Small cells are generally seen as a crucial component of 5G technologies and services, which have been major topics at this year’s CTIA Super Mobility event in Las Vegas. The low-powered access nodes enable carriers to improve coverage in hard-to-reach areas – particularly in densely populated areas – as mobile data consumption soars ever higher.
The haste to roll out small cells has resulted in pushback from some municipalities, though. The Wall Street Journal reported in June that Sprint’s efforts to deploy as many as 70,000 of the transmitters across the country had been delayed due in large part to trouble obtaining permits.
Some of that pushback has clearly been warranted given reports of vendors installing small cells without permits or that are simply eyesores. But vendors must also overcome hurdles such as a not-in-my-backyard mentality from residents or recent moves by local governments to hike permitting fees in an effort to cash in on the trend in the short term.
FCC Chairman Tom Wheeler said this week that federal regulators must explain to local authorities and citizens not just what small cells do, but why they’re important.
“We have to help leaders at the local level – and all levels for that matter – understand that 5G will make the Internet of Things real. But even talking about IoT is too obtuse,” Wheeler said in his keynote to open the show Wednesday. “Let’s talk about the benefits of smart-city energy grids, safer transportation networks and new opportunities to improve health care. Let’s paint the picture of how 5G will unleash immersive education and entertainment industries, and how 5G will unlock new ways for local employers to grow, whether it’s a small specialty shop or a large factory, creating new jobs and improving services for the community.”
Similarly, he said, the FCC must explain the sacrifices that must be made by communities that don’t embrace small cells. If deploying smaller transmitters takes as long and costs as much as building a macrosite in some areas, he said, those communities may not be able to access 5G technologies and services.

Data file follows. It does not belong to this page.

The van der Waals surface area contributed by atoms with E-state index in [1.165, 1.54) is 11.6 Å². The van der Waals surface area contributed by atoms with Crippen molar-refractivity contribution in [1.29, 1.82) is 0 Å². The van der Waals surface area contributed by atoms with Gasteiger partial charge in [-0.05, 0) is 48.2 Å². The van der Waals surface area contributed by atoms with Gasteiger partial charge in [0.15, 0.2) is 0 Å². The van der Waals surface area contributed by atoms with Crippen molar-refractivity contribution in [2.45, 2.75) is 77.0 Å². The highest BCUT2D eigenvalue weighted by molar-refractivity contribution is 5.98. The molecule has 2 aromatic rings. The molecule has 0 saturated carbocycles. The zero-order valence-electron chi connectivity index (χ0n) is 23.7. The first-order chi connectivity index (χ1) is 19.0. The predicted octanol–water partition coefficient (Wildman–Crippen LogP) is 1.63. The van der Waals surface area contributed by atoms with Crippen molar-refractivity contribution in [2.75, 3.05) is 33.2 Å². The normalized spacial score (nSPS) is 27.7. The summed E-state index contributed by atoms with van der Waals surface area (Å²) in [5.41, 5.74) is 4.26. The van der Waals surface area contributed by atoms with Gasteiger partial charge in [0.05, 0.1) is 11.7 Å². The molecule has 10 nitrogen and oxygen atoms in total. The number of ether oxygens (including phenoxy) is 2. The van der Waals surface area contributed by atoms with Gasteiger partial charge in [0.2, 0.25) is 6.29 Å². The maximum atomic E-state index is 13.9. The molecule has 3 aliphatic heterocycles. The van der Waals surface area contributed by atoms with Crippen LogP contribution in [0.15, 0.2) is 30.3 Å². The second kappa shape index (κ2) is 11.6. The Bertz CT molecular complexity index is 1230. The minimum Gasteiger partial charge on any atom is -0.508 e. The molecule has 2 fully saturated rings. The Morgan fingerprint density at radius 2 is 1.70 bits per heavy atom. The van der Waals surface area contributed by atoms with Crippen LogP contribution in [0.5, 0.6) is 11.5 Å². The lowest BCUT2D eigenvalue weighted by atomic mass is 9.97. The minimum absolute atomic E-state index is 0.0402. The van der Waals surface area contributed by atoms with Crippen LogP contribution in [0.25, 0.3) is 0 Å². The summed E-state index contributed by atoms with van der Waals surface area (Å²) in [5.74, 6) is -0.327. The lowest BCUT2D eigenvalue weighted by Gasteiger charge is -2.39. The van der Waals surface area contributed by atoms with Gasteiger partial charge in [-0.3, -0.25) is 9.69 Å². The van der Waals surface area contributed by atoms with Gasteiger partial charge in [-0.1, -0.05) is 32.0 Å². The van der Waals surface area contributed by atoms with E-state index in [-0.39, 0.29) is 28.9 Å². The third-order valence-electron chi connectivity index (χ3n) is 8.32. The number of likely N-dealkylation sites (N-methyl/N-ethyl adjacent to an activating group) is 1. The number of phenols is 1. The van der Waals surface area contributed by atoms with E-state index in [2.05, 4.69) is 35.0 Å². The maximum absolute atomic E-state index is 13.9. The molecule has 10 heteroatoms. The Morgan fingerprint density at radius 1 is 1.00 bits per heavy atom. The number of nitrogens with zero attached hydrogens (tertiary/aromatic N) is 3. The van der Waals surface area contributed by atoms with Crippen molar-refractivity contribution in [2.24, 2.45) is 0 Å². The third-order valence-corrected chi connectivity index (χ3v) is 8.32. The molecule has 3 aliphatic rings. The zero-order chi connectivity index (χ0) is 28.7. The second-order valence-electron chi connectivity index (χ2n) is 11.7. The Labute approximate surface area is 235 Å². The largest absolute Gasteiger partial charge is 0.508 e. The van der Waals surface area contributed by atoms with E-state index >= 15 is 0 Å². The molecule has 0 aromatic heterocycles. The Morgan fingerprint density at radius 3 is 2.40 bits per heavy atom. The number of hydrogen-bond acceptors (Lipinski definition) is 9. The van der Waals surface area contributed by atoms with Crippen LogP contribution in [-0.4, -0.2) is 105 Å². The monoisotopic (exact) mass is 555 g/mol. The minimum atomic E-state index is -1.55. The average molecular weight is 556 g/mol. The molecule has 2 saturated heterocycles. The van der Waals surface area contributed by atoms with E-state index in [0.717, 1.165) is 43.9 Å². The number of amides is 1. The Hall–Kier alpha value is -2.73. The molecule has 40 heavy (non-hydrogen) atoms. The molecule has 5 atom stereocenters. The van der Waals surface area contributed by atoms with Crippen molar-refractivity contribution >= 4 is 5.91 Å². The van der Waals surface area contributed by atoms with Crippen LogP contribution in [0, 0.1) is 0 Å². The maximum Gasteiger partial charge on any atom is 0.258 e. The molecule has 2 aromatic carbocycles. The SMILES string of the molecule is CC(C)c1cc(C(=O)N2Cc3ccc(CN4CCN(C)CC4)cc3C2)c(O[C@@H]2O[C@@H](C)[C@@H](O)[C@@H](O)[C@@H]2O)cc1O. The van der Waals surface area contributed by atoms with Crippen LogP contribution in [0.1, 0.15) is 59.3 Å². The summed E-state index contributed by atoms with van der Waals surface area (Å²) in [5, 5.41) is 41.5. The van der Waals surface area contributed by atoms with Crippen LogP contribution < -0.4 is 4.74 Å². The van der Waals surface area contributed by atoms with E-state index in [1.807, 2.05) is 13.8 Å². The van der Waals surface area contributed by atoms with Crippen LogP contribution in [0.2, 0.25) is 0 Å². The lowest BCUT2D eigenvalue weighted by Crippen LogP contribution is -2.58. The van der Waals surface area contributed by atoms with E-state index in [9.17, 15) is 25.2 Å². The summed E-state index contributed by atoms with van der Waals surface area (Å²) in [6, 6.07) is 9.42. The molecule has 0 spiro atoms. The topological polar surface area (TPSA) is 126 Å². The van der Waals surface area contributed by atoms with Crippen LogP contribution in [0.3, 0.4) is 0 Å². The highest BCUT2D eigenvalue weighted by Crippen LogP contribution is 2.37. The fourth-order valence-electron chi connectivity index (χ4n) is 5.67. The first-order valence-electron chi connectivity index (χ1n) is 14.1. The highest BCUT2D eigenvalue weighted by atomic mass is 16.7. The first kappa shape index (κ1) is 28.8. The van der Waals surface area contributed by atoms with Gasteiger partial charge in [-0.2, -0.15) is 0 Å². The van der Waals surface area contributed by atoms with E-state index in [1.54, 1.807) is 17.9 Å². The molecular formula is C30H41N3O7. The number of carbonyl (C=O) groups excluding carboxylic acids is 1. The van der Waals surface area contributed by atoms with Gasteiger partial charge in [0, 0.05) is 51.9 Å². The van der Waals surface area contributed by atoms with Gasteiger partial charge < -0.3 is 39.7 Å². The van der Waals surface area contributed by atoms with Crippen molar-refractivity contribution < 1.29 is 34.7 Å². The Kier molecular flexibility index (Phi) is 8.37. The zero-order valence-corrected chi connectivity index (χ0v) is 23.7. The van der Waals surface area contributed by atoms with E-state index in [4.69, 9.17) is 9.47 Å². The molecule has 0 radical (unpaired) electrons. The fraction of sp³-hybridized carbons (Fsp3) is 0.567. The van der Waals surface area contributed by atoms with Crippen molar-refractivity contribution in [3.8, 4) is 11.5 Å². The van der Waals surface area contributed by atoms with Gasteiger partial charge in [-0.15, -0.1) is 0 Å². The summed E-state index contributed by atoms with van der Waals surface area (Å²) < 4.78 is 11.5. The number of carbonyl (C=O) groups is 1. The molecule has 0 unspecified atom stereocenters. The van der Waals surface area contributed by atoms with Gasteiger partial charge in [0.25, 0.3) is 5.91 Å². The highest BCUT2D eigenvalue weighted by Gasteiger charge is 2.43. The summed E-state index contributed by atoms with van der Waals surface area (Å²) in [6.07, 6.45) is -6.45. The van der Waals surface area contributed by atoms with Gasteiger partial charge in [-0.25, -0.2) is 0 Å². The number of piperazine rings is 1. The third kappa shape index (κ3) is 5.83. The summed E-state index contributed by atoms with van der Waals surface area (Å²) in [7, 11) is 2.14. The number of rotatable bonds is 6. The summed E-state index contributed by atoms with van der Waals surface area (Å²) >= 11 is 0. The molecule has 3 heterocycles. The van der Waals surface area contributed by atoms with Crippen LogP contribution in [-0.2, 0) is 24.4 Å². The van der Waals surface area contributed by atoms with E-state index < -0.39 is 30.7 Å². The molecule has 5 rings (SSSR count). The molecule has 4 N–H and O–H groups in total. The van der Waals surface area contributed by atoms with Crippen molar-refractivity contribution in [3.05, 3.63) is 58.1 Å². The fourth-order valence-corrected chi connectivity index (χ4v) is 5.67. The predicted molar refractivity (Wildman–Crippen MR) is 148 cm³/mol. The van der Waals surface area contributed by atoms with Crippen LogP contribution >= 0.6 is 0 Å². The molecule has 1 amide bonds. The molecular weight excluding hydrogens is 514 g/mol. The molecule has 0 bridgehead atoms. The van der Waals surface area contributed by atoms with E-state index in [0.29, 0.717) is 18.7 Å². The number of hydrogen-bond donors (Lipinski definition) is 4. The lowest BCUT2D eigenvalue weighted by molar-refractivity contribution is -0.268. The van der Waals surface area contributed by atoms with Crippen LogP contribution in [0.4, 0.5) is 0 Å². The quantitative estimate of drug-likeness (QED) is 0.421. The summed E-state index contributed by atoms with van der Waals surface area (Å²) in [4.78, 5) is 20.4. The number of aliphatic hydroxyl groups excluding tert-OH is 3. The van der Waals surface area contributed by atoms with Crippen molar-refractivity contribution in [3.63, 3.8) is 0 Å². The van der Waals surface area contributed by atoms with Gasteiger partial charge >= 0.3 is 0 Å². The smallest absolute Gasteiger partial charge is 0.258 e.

Commissioner Ajit Pai went even further this week, suggesting the FCC could impose penalties on municipalities that make small cell deployments too difficult. The Commission adopted rules two years ago that made clear that its “shot clock” for towers also applies to small cells and DAS, allowing deployments to begin if municipalities haven’t acted on collocation applications within 60 days.
“It seems to me that if we have the authority to implement the shot clock, we have the authority to make sure there are consequences” when local authorities are unresponsive, Pai said Thursday during an event featuring three commissioners and CTIA President Meredith Attwell Baker.
Commissioner Michael O’Rielly also expressed frustration with municipal governments, saying onerous zoning requirements and excessive permitting fees create unnecessary speed bumps on the road to 5G.
“Some localities have been jacking up the price of permits,” O’Rielly said. “We ought to be willing to go to communities … if they’re standing in the way of progress. We’re going to have to do different ideas to convince these localities that they’re in the way.”
The FCC under Wheeler doesn't seem likely to crack down on municipalities, of course, but it must walk a fine line here. It should certainly make efforts to ensure as many Americans as possible can access 5G as new technologies and services come online, delivering massive amounts of data at lightning speeds. And the Commission is surely right that some local authorities may not yet understand the advantages 5G can bring to the public.
But the Commission should also strive not to be seen as a federal bully strong-arming municipalities into submission to allow carriers and their partners to install small cells at will. Because doing so will only increase the backlash that is already occurring in cities and towns across the U.S. – Colin | @colin_gibbs